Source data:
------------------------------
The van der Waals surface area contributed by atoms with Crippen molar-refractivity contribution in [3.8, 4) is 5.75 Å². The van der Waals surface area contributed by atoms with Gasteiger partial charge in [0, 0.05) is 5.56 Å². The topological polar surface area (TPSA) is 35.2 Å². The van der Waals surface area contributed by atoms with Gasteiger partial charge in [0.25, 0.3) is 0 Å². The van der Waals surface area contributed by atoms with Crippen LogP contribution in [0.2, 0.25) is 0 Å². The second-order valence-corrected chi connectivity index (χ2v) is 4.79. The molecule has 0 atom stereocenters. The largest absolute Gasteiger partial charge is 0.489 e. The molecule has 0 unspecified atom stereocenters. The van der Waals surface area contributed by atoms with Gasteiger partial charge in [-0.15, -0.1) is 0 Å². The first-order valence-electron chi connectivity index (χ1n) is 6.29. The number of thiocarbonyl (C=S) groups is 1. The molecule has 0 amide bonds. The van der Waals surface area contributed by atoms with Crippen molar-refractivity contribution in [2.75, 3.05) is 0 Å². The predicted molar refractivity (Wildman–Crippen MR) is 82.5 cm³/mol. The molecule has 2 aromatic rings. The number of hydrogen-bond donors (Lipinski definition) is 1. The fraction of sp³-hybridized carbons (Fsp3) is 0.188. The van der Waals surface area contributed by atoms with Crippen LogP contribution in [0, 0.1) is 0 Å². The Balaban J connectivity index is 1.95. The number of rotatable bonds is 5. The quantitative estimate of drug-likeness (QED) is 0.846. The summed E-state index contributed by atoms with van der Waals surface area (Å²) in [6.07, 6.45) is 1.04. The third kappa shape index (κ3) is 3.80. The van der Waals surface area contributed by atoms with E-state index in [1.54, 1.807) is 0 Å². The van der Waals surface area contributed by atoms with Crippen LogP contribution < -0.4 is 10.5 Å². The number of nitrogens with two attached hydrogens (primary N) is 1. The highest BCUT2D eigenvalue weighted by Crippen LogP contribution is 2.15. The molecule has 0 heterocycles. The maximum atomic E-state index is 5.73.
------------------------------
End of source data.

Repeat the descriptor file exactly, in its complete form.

The van der Waals surface area contributed by atoms with Crippen molar-refractivity contribution in [3.8, 4) is 5.75 Å². The van der Waals surface area contributed by atoms with Gasteiger partial charge in [0, 0.05) is 5.56 Å². The topological polar surface area (TPSA) is 35.2 Å². The van der Waals surface area contributed by atoms with Gasteiger partial charge in [0.25, 0.3) is 0 Å². The van der Waals surface area contributed by atoms with Crippen LogP contribution in [0.2, 0.25) is 0 Å². The second-order valence-corrected chi connectivity index (χ2v) is 4.79. The molecule has 0 atom stereocenters. The largest absolute Gasteiger partial charge is 0.489 e. The molecule has 0 unspecified atom stereocenters. The van der Waals surface area contributed by atoms with Gasteiger partial charge in [-0.15, -0.1) is 0 Å². The first-order valence-electron chi connectivity index (χ1n) is 6.29. The number of thiocarbonyl (C=S) groups is 1. The molecule has 0 amide bonds. The van der Waals surface area contributed by atoms with Crippen molar-refractivity contribution in [2.75, 3.05) is 0 Å². The predicted molar refractivity (Wildman–Crippen MR) is 82.5 cm³/mol. The molecule has 2 aromatic rings. The number of hydrogen-bond donors (Lipinski definition) is 1. The fraction of sp³-hybridized carbons (Fsp3) is 0.188. The van der Waals surface area contributed by atoms with Crippen LogP contribution in [0, 0.1) is 0 Å². The Balaban J connectivity index is 1.95. The number of rotatable bonds is 5. The quantitative estimate of drug-likeness (QED) is 0.846. The summed E-state index contributed by atoms with van der Waals surface area (Å²) in [6.07, 6.45) is 1.04. The third kappa shape index (κ3) is 3.80. The van der Waals surface area contributed by atoms with E-state index in [1.54, 1.807) is 0 Å². The van der Waals surface area contributed by atoms with Crippen LogP contribution < -0.4 is 10.5 Å². The number of nitrogens with two attached hydrogens (primary N) is 1. The highest BCUT2D eigenvalue weighted by Crippen LogP contribution is 2.15. The molecule has 0 heterocycles. The maximum atomic E-state index is 5.73.